Finding a suitable placement

As Alan grew up, we began to consider the options for him as far as independent living. We put off thinking about his long term future too long. I tell parents of middle school children that it is not too early to begin thinking about what they want for their child. I think we felt that we didn't want to hurry Alan out of the house. So he was almost 18 before we realized we needed to find a placement for Alan - and fast!

At 17, Alan was big, and he was bored. He had graduated from high school, and was working in a local sheltered workshop. But he was often belligerent, and sometimes aggressive. I believe that he really wanted some independence, but he didn't know how to ask for that. The organization that served our community had many group homes - ICF/MR facilities - and some assisted living apartments, but the waiting list was long. So we widened the scope of our inquiry. We found a great setting for Alan, but it was about 2 hours away. Eventually, we decided to put Alan on the waiting list in our home town, then place him in the group home farther away.

Alan flourished in his new surroundings! The first few weeks were hard, because we missed him so much, and it was hard leaving him for the first time. He lived in that home for two years, and we were very pleased with the result. When an opening came for one of the group homes in our hometown, we were a little sad to leave his first placement.

Many parents want to keep their children at home forever. We considered that option, but felt that we wanted Alan to have as much independence as possible so that if, and when, something happened to us, he would have a routine that would not be disrupted.

I have seen so many elderly parents caring for disabled children who, when they become unable to care for their child, must place that child for the first time in a place far away from home. It is heartbreaking, and difficult for all concerned. It is important to consider what you want for your child's future, what kind of opportunities you want to make available for your child, and make your decisions based on those goals.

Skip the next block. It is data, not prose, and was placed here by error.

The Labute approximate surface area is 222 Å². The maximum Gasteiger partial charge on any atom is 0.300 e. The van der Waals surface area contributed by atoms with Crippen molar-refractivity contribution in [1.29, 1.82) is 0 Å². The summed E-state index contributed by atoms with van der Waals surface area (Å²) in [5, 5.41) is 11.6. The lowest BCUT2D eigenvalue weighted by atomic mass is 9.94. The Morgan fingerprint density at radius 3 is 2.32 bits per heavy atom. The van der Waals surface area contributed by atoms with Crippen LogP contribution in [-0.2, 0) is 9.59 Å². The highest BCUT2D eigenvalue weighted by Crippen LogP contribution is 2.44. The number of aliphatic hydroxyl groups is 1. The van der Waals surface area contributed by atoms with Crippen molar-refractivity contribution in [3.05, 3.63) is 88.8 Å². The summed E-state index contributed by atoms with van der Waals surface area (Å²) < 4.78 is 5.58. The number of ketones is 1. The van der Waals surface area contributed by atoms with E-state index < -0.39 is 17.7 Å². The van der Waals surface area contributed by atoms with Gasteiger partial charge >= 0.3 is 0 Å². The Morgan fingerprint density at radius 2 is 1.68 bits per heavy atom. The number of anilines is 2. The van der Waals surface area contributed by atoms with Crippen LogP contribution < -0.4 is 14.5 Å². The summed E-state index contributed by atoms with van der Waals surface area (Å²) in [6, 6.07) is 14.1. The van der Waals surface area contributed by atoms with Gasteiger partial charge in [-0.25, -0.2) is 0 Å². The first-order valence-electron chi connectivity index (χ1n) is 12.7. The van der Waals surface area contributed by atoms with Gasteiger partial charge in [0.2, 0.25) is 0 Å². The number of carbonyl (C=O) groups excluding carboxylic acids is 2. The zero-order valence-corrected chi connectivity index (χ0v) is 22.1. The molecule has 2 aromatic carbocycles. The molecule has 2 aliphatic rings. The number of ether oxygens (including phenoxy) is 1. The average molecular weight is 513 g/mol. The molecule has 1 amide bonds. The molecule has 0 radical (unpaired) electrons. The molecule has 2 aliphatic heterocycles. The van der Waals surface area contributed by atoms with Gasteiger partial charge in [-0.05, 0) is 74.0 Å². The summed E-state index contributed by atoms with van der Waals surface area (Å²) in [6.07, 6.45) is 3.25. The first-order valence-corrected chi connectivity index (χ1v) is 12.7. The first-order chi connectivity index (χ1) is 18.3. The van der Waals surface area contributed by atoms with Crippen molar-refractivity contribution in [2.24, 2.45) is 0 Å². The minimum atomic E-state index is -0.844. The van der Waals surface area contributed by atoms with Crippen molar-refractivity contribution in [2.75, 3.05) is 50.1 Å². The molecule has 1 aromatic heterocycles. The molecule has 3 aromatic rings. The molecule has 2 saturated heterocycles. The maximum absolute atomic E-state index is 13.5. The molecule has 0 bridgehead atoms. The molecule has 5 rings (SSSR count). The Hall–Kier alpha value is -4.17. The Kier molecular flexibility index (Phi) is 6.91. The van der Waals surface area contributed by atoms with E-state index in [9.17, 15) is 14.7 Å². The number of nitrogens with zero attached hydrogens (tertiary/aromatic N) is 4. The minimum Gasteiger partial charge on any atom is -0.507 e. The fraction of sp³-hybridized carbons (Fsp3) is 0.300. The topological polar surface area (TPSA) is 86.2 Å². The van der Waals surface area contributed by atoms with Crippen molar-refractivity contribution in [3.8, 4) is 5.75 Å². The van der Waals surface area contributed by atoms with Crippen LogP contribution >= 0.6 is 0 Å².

It is also important to make contact with someone who works in the Office of Long Term Care for your state. We have a friend who works for our state's office, and we consulted him before we made decisions about placement. The records for ICF/MR facilities, as well as other homes for the disabled, are public record. We felt we needed to be informed about the track record of the facilities we were considering for Alan's long term placement.

We are happy so far with his current placement, and have a great relationship with the staff who work directly with him. We are able to communicate daily or weekly as need be with those staff members. We feel that is essential for us to continue to make positive decisions that have the greatest benefit for Alan.


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